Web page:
More than a year ago, Democrat Veena Lothe, an Indian-American attorney born and brought up in West Virginia and now living in the Greater Richmond area in Virginia, decided to run for the State Senate from District 12.
Over the months since February 2018, the single mother of two, has collected some impressive endorsements from local and state elected officials and activists, and has been knocking on hundreds of doors. She wants to defeat incumbent Republican State Sen. Siobhan Dunnavant who won handily in 2015, but whose district veered to the left to bring Gov. Ralph Northam, a Democrat to office just two years later.
Now, especially since February and March, Lothe is concerned that attempts may be ongoing behind the scenes by Democratic Party high-ups to favor other Democrats running against her in the June 11 primary. About one of them, Virginia State Delegate Debra Rodman, who announced a bid for the same District 12 Senate seat this March, news reports (Richmond Times-Dispatch March 5, and Bluevirginia.us, March 11), say she decided to get into the race, “Bolstered by support from Gov. Ralph Northam’s PAC and a Democratic Party poll showing she could do well.”
Rodman is white, while Lothe is Indian-American and Marques Jones, another candidate who declared his bid last Summer, is African American.
The ethnicity and race of candidates takes on some relevance as controversy is bubbling about these attempts by party higher-ups to influence the primaries especially in light of Gov. Northam’s admission earlier this year, about wearing blackface during his years in medical school, something that talking heads are discussing might affect the prospects of Democrats in upcoming elections this November as well as in 2020.
“The party should stay out of choosing the candidate,” Lothe told News India Times. “The person chosen in the primary should be chosen by people and the party should not favor one over the other,” she asserted.
Despite the controversy, Lothe is hopeful of her chances going into the primaries with her strong campaign team which includes 200 volunteers “from kids to senior citizens” among them many Indian-Americans, fanning out to reach more than a thousand households and counting.
She is not accepting money from big corporations though she needs a tidy sum of around $1.5 million to win the race, she says. She sees the support from grassroots activists who underlined the 2017 and 2018 Democratic victories, as pivotal to her race.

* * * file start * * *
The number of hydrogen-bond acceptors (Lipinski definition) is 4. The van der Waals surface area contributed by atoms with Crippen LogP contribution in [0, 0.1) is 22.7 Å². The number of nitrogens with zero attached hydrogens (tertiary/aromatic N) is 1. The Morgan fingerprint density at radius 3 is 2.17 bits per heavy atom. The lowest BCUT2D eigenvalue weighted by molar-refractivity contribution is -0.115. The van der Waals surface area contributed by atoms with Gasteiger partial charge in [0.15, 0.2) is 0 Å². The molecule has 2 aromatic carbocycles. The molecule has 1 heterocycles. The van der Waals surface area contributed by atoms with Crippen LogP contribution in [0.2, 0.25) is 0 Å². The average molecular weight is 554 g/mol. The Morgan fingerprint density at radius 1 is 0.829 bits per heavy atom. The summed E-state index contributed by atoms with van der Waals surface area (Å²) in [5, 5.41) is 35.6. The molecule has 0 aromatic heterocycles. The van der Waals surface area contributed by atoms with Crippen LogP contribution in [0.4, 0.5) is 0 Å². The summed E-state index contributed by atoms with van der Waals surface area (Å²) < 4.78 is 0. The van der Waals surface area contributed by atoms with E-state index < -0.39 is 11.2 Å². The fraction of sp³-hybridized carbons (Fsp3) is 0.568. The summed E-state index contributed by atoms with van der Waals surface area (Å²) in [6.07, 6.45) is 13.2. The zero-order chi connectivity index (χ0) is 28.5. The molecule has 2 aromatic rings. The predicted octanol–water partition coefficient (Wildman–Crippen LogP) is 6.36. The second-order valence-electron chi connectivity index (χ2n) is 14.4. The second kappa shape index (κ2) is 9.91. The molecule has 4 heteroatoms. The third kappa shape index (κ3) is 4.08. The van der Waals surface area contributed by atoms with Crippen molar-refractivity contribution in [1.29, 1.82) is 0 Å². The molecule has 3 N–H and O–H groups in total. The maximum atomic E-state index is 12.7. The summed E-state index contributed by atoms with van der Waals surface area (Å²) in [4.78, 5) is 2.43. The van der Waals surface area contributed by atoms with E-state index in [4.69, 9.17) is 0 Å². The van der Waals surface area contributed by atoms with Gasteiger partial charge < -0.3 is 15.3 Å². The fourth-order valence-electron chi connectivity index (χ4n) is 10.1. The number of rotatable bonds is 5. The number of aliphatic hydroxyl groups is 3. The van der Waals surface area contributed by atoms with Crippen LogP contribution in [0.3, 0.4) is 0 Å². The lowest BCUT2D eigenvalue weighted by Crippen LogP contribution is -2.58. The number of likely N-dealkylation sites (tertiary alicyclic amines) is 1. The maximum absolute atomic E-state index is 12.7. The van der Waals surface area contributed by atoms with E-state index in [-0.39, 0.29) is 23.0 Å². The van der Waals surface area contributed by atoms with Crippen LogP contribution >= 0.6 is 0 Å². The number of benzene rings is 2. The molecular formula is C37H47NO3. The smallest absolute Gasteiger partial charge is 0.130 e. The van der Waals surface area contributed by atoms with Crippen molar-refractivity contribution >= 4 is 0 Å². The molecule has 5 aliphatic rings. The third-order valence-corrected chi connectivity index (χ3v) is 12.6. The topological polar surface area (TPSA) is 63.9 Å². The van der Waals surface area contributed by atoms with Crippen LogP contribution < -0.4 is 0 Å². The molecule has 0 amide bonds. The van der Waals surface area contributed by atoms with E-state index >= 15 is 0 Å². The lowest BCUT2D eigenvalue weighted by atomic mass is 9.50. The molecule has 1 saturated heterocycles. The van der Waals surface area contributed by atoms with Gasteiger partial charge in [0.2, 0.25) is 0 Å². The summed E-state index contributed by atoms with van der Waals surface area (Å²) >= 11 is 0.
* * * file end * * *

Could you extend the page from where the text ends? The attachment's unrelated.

People have been “wonderful” in their reception of her candidacy, Lothe said. “Regardless of what is going on in Washington, people here still believe in our Democracy and our government. They are optimistic. They feel however, that nobody is listening and are wanting to talk.”
The issues she has heard most about from her constituents is the need for a strong economy, good jobs, and easier health care access, as well as good public education. “The economy may be doing well but it is not lifting everybody, especially the students laden with debt having to take up any jobs, women hold jobs and paying for day care …”
Being an attorney, Lothe says, she is conditioned to think not just of what shoul dbe done but how to get it done. “So being in office is not just about bringing in legislation, but how to get it done by looking at the experiences of states around the country, and finding the real fit,” she said. “Be very strategic and goal oriented in what we want to achieve,” she says.
“Another thing differentiating me from other candidates is my bottom-up campaign,” Lothe contends. she has got the support of Indian-American and South Asian groups in the state and this March 30, Asian groups are holding a fundraiser for her. Distict 12, she notes, “is very heavily populated by Indians and South Asians in some parts,” and she is hoping that will work in her favor.
Lothe’s parents came to this country in the early 1960s, and her physician father served in West Virginia, where he decided to settle his family despite the opportunity to move elsewhere after finishing the required two years in underserved areas that foreign medical graduates need to do. Despite being a rare Indian face in the community, Lothe says, “people get past these difference,” and she did not face any real problems growing up in one of the more impoverished areas of West Virginia in the Appalachian coal fields.
In 1993, she graduated from Cornell Law School and also received a Masters degree in Industrial and Labor Relations from West Virginia University. She clerked at a union-side labor law firm in Washington D.C., which profoundly inspired her, according to her website.
Lothe began her legal career with a firm in Philadelphia specializing in civil rights law and union-side labor. She represented victims of sexual harassment, racial discrimination and age discrimination. She subsequently opened her own practice, continuing to represent employees but also developing an immigration practice. A significant portion of her practice load has always been pro bono or at drastically reduced fees, her biography says.
She moved to the Greater Richmond area in 1999, raising her two kids there. She is active in the community as a school volunteer, a board member at the Shady Grove Y, a Sunday school teacher, and a grassroots activist.